I am ready to continue this work. See you next Sunday!

A study break in the Cotswolds

It has been a long week, so much to take in but good progress on my research question. So today, I was invited out to the Cotswolds with some friends. The Cotswolds are what inspired Tolkein to call the Hobbits home, The Shire. It is lovely. Here are a few pictures:

The above is St. Mary’s Church

So many views like this, a passageway off the main street into a little neighborhood. 

So, now it’s back to the books tomorrow. The process of landing on a research question is becoming more clear everyday. It is a such a daunting process, but the reward will be worth it….in 5 or 6 years. I am grateful and humbled that I get to do this.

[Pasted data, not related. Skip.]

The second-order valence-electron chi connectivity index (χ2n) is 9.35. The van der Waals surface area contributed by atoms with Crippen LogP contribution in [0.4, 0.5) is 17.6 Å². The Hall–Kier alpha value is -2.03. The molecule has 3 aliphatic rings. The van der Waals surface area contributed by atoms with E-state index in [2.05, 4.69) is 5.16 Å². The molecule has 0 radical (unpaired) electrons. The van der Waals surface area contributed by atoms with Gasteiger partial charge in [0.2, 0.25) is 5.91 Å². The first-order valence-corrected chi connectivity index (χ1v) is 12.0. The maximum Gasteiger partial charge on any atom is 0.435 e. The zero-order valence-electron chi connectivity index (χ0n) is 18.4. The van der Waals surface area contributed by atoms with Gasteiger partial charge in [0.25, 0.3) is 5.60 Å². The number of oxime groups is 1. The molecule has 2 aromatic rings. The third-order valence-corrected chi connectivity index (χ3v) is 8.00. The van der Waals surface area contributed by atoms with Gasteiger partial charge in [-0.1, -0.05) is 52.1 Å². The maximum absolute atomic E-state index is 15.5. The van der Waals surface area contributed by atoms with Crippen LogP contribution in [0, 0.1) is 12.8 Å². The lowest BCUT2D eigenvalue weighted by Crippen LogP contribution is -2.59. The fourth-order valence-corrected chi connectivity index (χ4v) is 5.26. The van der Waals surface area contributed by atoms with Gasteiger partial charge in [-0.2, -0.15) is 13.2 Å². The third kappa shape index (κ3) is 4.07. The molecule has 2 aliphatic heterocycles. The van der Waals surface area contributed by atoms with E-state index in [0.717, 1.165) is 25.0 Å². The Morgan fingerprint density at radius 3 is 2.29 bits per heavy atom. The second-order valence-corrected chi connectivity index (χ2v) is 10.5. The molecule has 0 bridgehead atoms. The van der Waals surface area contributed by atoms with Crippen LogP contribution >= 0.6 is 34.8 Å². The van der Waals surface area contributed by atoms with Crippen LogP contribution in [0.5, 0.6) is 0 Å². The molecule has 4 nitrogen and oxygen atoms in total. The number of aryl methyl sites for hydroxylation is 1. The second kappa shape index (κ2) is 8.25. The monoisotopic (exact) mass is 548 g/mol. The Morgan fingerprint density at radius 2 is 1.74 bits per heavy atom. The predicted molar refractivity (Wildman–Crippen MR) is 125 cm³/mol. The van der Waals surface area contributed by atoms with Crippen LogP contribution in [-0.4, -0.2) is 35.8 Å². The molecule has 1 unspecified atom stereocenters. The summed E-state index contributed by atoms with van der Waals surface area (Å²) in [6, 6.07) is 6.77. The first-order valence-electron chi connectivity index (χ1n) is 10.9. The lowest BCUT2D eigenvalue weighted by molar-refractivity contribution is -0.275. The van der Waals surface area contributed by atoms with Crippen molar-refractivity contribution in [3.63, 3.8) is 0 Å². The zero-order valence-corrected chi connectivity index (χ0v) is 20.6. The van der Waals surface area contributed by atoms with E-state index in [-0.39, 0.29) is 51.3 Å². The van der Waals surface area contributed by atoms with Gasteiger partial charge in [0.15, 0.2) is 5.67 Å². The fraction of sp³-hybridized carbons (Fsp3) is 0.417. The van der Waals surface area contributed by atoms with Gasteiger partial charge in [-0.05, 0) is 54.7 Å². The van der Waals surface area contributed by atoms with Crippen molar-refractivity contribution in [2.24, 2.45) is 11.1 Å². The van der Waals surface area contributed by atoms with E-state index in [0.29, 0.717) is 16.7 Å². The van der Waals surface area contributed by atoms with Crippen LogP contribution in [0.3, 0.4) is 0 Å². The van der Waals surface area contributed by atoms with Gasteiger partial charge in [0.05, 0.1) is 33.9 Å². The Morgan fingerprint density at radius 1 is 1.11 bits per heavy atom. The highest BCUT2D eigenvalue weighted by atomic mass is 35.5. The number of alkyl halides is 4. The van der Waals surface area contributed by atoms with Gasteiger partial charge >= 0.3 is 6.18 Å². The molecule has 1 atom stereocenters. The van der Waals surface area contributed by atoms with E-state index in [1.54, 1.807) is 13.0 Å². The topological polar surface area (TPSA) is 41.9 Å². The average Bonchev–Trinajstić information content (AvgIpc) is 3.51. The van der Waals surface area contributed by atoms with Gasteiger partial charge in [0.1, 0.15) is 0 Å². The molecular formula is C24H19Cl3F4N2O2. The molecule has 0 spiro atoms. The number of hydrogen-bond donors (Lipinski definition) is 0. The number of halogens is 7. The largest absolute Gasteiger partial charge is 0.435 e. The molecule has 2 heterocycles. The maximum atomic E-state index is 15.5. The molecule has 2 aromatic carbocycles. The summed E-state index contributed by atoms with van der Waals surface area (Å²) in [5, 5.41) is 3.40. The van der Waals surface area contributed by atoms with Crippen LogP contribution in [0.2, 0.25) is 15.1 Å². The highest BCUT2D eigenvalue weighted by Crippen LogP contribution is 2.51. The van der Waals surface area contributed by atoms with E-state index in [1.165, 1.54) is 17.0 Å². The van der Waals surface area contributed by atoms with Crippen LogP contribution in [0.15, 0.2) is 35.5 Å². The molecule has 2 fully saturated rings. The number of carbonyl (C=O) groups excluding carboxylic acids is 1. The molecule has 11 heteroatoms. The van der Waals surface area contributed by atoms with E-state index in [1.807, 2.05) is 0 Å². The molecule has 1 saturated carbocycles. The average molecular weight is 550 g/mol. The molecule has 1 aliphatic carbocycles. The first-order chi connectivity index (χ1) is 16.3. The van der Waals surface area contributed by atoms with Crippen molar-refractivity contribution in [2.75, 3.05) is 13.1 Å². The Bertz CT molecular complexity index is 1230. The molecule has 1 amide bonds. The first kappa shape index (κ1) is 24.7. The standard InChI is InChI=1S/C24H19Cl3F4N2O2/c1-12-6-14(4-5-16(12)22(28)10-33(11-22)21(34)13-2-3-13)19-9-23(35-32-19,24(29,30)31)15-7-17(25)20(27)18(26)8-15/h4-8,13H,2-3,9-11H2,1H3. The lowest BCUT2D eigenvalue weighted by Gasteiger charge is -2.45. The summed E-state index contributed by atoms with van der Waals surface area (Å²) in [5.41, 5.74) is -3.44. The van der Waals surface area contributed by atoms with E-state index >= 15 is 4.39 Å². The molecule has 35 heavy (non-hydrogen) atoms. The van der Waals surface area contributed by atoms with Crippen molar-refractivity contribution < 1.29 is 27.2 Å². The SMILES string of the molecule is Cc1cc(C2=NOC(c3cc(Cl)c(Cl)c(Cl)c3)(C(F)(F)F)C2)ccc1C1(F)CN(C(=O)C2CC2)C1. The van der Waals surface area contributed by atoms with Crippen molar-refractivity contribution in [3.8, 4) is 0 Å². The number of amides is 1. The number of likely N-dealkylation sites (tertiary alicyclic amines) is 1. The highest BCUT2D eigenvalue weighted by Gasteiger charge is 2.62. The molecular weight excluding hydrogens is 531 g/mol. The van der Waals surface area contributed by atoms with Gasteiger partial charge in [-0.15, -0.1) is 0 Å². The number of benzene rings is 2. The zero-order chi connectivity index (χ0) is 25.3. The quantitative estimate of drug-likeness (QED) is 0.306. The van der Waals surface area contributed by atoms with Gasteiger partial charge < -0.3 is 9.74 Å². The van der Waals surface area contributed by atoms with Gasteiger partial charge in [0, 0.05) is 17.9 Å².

I look forward to getting home. I get to preach at All Saints on November 5…’remember, remember the fifth of November’…wait, wrong context. I’ll be back later this week.

Do technology and religion belong together?

As I begin the arduous journey of writing a theses, I am pulled in so many different directions. At the time of this writing, I am interested in technology and the kind of community that can come from it. In other words, can technology  provide the interaction, intimacy, and ultimately discipleship relationships that are necessary in Christian community? The American church has suffered greatly with a lack of discipleship and deep community; the end result of this project has to be way toward depth and intimacy.